Protein-enriched meal replacements do not adversely affect liver, kidney or bone density: an outpatient randomized controlled trial

Nutr J. 2010 Dec 31;9:72. doi: 10.1186/1475-2891-9-72.

Abstract

Background: There is concern that recommending protein-enriched meal replacements as part of a weight management program could lead to changes in biomarkers of liver or renal function and reductions in bone density. This study was designed as a placebo-controlled clinical trial utilizing two isocaloric meal plans utilizing either a high protein-enriched (HP) or a standard protein (SP) meal replacement in an outpatient weight loss program.

Subjects/methods: 100 obese men and women over 30 years of age with a body mass index (BMI) between 27 to 40 kg/m2 were randomized to one of two isocaloric weight loss meal plans 1). HP group: providing 2.2 g protein/kg of lean body mass (LBM)/day or 2). SP group: providing 1.1 g protein/kg LBM/day. Meal replacement (MR) was used twice daily (one meal, one snack) for 3 months and then once a day for 9 months. Body weight, lipid profiles, liver function, renal function and bone density were measured at baseline and 12 months.

Results: Seventy subjects completed the study. Both groups lost weight (HP -4.29 ± 5.90 kg vs. SP -4.66 ± 6.91 kg, p < 0.01) and there was no difference in weight loss observed between the groups at one year. There was no significant change noted in liver function [AST (HP -2.07 ± 10.32 U/L, p = 0.28; SP 0.27 ± 6.67 U/L, p = 0.820), ALT (HP -1.03 ± 10.08 U/L, p = 0.34; SP -2.6 ± 12.51 U/L, p = 0.24), bilirubin (HP 0.007 ± 0.33, U/L, p = 0.91; SP 0.07 ± 0.24 U/L, p = 0.120), alkaline phosphatase (HP 2.00 ± 9.07 U/L, p = 0.240; SP -2.12 ± 11.01 U/L, p = 0.280)], renal function [serum creatinine (HP 0.31 ± 1.89 mg/dL, p = 0.380; SP -0.05 ± 0.15 mg/dL, p = 0.060), urea nitrogen (HP 1.33 ± 4.68 mg/dL, p = 0.130; SP -0.24 ± 3.03 mg/dL, p = 0.650), 24 hour urine creatinine clearance (HP -0.02 ± 0.16 mL/min, p = 0.480; SP 1.18 ± 7.53 mL/min, p = 0.400), and calcium excretion (HP -0.41 ± 9.48 mg/24 hours, p = 0.830; SP -0.007 ± 6.76 mg/24 hours, p = 0.990)] or in bone mineral density by DEXA (HP 0.04 ± 0.19 g/cm2, p = 0.210; SP -0.03 ± 0.17 g/cm2, p = 0.320) in either group over one year.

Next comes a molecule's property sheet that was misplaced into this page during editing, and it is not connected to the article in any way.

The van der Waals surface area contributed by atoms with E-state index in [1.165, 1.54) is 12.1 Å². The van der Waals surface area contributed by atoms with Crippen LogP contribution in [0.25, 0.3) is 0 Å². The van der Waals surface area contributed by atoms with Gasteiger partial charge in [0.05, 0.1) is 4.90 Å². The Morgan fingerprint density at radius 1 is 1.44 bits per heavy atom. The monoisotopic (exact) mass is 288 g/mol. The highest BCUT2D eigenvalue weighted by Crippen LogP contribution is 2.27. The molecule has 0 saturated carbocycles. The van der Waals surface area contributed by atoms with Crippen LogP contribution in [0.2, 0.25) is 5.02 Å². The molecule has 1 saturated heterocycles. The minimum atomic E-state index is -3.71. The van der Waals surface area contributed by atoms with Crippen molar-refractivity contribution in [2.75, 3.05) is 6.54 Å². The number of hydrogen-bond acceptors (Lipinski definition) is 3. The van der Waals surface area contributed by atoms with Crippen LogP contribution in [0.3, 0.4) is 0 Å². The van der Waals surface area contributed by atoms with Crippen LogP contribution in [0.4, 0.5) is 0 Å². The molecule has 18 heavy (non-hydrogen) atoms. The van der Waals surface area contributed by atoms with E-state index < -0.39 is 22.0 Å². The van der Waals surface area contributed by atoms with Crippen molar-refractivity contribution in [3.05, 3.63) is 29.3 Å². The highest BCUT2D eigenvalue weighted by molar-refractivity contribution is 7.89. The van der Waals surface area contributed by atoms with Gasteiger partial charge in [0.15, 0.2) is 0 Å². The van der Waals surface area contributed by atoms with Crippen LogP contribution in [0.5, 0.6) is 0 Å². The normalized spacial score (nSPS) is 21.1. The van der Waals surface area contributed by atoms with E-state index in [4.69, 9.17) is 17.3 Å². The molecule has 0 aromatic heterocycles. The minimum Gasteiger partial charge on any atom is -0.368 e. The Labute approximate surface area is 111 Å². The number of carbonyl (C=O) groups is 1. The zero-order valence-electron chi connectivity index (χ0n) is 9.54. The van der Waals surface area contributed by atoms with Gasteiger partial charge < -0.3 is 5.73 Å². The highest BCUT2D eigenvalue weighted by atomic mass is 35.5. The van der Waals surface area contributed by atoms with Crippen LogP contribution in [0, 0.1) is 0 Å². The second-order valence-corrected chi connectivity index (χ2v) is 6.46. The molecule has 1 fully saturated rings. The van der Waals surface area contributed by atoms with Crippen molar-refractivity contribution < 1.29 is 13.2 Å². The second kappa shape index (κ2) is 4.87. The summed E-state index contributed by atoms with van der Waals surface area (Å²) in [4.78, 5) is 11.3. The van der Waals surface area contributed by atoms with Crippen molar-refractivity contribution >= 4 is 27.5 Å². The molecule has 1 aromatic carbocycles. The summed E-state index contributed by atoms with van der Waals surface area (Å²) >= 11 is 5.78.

Conclusions: These studies demonstrate that protein-enriched meals replacements as compared to standard meal replacements recommended for weight management do not have adverse effects on routine measures of liver function, renal function or bone density at one year.

Trial registration: ClinicalTrials.gov NCT01030354.

Publication types

  • Randomized Controlled Trial
  • Research Support, N.I.H., Extramural
  • Research Support, Non-U.S. Gov't

MeSH terms

  • Absorptiometry, Photon
  • Adult
  • Biomarkers / blood
  • Body Mass Index
  • Bone Density*
  • Diet, Reducing / adverse effects*
  • Dietary Proteins / adverse effects*
  • Female
  • Food, Formulated / adverse effects*
  • Food, Formulated / analysis
  • Humans
  • Kidney / physiopathology*
  • Lipids / blood
  • Liver / physiopathology*
  • Male
  • Obesity / blood
  • Obesity / diet therapy*
  • Obesity / physiopathology
  • Time Factors

Substances

  • Biomarkers
  • Dietary Proteins
  • Lipids

Associated data

  • ClinicalTrials.gov/NCT01030354